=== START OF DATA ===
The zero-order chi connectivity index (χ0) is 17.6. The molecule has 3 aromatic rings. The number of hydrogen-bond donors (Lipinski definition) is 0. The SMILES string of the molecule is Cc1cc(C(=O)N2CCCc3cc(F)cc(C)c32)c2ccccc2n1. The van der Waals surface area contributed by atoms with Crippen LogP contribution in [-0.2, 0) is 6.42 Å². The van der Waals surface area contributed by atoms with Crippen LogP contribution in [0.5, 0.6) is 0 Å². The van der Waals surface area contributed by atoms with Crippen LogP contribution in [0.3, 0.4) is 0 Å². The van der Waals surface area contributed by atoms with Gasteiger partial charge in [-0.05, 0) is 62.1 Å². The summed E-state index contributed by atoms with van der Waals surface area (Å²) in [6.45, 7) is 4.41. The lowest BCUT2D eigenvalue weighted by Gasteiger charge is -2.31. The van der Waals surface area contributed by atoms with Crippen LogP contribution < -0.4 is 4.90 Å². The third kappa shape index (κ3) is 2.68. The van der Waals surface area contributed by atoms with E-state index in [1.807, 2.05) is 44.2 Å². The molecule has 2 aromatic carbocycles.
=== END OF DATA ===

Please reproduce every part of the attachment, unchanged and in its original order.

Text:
The zero-order chi connectivity index (χ0) is 17.6. The molecule has 3 aromatic rings. The number of hydrogen-bond donors (Lipinski definition) is 0. The SMILES string of the molecule is Cc1cc(C(=O)N2CCCc3cc(F)cc(C)c32)c2ccccc2n1. The van der Waals surface area contributed by atoms with Crippen LogP contribution in [-0.2, 0) is 6.42 Å². The van der Waals surface area contributed by atoms with Crippen LogP contribution in [0.5, 0.6) is 0 Å². The van der Waals surface area contributed by atoms with Crippen LogP contribution in [0.3, 0.4) is 0 Å². The van der Waals surface area contributed by atoms with Gasteiger partial charge in [-0.05, 0) is 62.1 Å². The summed E-state index contributed by atoms with van der Waals surface area (Å²) in [6.45, 7) is 4.41. The lowest BCUT2D eigenvalue weighted by Gasteiger charge is -2.31. The van der Waals surface area contributed by atoms with Crippen LogP contribution < -0.4 is 4.90 Å². The third kappa shape index (κ3) is 2.68. The van der Waals surface area contributed by atoms with E-state index in [1.807, 2.05) is 44.2 Å². The molecule has 2 aromatic carbocycles.